An Important judgment of the Supreme Court was delivered in the case of UM (a minor) -v- The Minister for Foreign Affairs and Trade Passport Appeals officer David Barry last week. The case concerns the impact of the revocation of refugee status on the derived rights of others obtained prior to revocation. The derived right in this case is the Irish citizenship of an Irish born child.
The minor child in this case was born in the State to Afghan national parents. The father was granted refugee status in 2006, whilst his mother came to Ireland in 2012 through family reunification and was later granted refugee status in 2015.
The fathers refugee status was revoked with effect from the 31st of August 2013 due to a previously fraudulent asylum claim in the UK. An Irish passport application was submitted on behalf of the child in February 2014 based on his father’s refugee status at the time of his birth. The Minister for Foreign Affairs failed to accept that UM was an Irish Citizen because his fathers refugee status had been revoked, and UM’s application for an Irish Passport was therefore refused on that basis.
Judicial Review proceedings were instituted challenging the refusal.
High Court and Court of Appeal Judgment
The High Court  IEHC 741 agreed with the decision to refuse the passport. Stewart J in the High Court, held that residence procured in that way could not be deemed to be reckonable residence for the purposes of citizenship.
The Court of Appeal upheld the High Court’s finding and found that the revocation of the applicant’s fathers declaration of refugee status meant that the declaration was not ‘in force’ during the time he was physically present in the State and therefore his residence was not deemed reckonable for the purposes of his sons citizenship application.
The Court of Appeal relied on the principle that “fraud unravels everything” and no benefit could therefore flow from the father’s refugee status which should never have been granted.
Supreme Court Judgment
The matter was further appealed to the Supreme Court who overturned the decisions of the High Court and Court of Appeal on the 2nd of June 2022.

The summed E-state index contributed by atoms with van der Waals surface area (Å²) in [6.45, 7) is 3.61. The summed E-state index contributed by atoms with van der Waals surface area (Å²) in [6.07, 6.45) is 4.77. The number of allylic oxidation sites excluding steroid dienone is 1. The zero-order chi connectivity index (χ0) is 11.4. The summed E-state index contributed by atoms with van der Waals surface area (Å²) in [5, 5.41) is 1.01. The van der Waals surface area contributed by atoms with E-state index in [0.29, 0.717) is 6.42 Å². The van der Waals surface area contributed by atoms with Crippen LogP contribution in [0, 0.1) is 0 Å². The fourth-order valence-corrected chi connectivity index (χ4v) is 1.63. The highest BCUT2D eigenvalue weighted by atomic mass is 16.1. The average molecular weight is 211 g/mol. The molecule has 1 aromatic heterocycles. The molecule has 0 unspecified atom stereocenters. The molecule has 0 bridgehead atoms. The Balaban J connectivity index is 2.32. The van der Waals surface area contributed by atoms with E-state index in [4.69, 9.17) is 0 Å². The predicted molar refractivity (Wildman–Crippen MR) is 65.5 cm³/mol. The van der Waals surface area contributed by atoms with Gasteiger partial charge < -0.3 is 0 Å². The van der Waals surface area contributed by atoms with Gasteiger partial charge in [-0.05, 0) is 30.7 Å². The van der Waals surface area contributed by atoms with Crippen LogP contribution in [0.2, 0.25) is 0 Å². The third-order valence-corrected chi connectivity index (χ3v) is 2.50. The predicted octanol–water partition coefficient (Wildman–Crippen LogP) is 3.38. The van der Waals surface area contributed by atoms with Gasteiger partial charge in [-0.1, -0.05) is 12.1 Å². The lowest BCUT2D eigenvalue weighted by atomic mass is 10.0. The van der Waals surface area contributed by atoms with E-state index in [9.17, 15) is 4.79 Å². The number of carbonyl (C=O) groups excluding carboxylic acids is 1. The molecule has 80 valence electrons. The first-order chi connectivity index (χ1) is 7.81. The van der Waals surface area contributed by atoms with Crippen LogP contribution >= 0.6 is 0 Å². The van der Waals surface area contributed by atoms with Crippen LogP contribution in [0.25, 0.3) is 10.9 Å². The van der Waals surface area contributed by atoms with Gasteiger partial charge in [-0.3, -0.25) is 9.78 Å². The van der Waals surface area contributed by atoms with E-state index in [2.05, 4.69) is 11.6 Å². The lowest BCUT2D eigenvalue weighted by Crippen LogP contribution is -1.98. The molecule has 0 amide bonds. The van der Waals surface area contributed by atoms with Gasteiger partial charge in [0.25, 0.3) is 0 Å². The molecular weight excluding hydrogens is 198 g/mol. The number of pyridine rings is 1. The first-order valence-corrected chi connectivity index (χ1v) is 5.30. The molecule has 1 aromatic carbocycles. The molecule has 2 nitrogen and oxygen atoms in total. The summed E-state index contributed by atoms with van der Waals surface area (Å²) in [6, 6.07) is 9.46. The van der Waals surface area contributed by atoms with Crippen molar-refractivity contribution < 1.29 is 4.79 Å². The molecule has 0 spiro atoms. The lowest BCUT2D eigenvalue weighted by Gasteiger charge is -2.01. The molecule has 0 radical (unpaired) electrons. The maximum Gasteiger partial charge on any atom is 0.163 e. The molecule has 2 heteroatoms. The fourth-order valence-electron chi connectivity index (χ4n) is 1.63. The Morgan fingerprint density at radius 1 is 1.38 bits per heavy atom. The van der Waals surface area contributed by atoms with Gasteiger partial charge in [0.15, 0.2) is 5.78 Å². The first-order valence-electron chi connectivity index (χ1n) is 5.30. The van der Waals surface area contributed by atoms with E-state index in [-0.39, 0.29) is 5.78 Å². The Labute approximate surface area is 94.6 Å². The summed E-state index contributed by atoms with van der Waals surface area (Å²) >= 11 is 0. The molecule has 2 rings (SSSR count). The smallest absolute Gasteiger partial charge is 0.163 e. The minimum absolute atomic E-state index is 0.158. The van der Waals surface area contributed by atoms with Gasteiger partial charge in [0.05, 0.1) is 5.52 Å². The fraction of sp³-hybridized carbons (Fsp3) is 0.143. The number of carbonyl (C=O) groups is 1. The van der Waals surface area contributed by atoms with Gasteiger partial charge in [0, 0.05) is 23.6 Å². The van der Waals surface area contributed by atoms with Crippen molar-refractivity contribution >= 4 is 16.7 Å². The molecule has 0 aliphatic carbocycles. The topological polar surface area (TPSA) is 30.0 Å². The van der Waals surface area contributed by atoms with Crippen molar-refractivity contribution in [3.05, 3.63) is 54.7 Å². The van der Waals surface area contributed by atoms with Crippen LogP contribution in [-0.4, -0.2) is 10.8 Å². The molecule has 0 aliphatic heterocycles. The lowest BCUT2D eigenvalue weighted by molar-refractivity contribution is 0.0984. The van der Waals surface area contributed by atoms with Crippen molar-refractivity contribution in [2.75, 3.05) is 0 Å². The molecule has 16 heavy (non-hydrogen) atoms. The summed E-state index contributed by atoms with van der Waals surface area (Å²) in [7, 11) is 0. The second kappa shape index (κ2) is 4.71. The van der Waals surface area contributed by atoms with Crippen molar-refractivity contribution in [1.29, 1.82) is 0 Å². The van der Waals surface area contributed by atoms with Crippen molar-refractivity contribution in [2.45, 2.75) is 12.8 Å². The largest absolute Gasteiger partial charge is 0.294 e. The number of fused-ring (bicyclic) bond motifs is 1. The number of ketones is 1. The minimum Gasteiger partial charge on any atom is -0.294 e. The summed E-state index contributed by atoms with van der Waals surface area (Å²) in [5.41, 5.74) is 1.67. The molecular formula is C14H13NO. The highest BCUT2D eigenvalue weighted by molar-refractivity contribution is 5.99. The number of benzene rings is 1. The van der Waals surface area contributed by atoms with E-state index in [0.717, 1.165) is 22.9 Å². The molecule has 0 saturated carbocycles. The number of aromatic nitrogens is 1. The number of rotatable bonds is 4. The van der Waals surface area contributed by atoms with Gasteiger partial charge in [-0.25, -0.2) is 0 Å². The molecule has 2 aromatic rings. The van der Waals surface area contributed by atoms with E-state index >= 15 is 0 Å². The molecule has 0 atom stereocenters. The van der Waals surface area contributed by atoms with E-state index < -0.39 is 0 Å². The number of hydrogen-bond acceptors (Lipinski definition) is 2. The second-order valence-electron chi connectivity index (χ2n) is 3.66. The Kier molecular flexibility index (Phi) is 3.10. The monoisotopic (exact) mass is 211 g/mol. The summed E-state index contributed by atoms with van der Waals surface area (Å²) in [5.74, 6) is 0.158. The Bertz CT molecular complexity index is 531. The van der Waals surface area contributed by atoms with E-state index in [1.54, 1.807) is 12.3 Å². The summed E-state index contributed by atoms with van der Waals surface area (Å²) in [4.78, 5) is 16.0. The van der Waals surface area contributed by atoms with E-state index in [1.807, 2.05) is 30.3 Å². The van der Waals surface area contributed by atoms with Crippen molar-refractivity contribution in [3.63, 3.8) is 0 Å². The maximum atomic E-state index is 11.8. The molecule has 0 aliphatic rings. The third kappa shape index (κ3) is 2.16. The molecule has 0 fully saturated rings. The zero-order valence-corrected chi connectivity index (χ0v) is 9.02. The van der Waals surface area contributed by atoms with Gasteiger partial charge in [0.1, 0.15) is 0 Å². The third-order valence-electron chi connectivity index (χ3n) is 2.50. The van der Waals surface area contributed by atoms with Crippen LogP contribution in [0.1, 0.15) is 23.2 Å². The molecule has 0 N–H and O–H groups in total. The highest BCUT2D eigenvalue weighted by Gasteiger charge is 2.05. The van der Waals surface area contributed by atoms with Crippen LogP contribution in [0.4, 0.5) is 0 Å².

The Court held as follows:
“On the face of it, it is difficult to argue with the conclusion of the Court of Appeal that a declaration of refugee status which is revoked in circumstances where the revocation took place because the applicant had provided false and misleading information would appear at first instance to give rise to a view that the declaration, being based on a false premise, was void ab initio.
However, it seems to me that, in order to reach that conclusion, it is necessary to ignore the fact that the Minister has a
discretion as to whether or not to revoke and is only required to do so when it is considered appropriate to do so.
The giving of such a discretion to the Minister would have enabled the Minister in an appropriate case to consider the effect of a decision to revoke on those who would appear to have obtained derivative rights prior to revocation. Taking that language into consideration, together with the language used in s.5 of the 2004 Act, it seems to me that, while a declaration is in force, and until such time as it is revoked, it must be regarded as being valid. I simply cannot accept the view that the effect of revocation in such circumstances is to render the declaration void ab initio. In those circumstances, I would allow the appeal. “
The court found that in the absence of clear language to the contrary, statutes could not retrospectively change the legal nature of past conduct. The revocation of refugee status took effect from the date of revocation and did not relate back to the facts leading to the revocation.
Legal Impact of the Judgement
The judgement is significant as it upholds the rights of the child with respect to Irish citizenship. We have seen many cases in the past where a child’s Irish citizenship has been denied or revoked due to the actions of their parents, with devastating consequences for all involved. This is particularly relevant in the area of EU Treaty Rights where many innocent children’s Irish citizenship has been denied or revoked following revocation of their parents residence status for example where there have been marriage of convenience findings in an EU Treaty Rights case.
The immigration team at Sinnott Solicitors Dublin and Cork welcome the Supreme Courts finding that a child cannot be deprived of their right to Irish citizenship at birth due to the fraudulent actions of the individual whose residence is relied upon to entitle them to Irish citizenship. It is a hugely important development and we submit will re-open the cases of many children whose Irish citizenship has been denied or revoked in the past due to the revocation of their parents refugee or residence status.
With offices in Dublin and Cork, Sinnott Solicitors have a specialist team of Immigration Solicitors and Immigration Consultants who are experts on Irish immigration matters. Should you have any queries with respect to any of the information contained in this article or any other immigration matters, do not hesitate to contact our immigration department in Cork or Dublin today on 014062862 or email@example.com.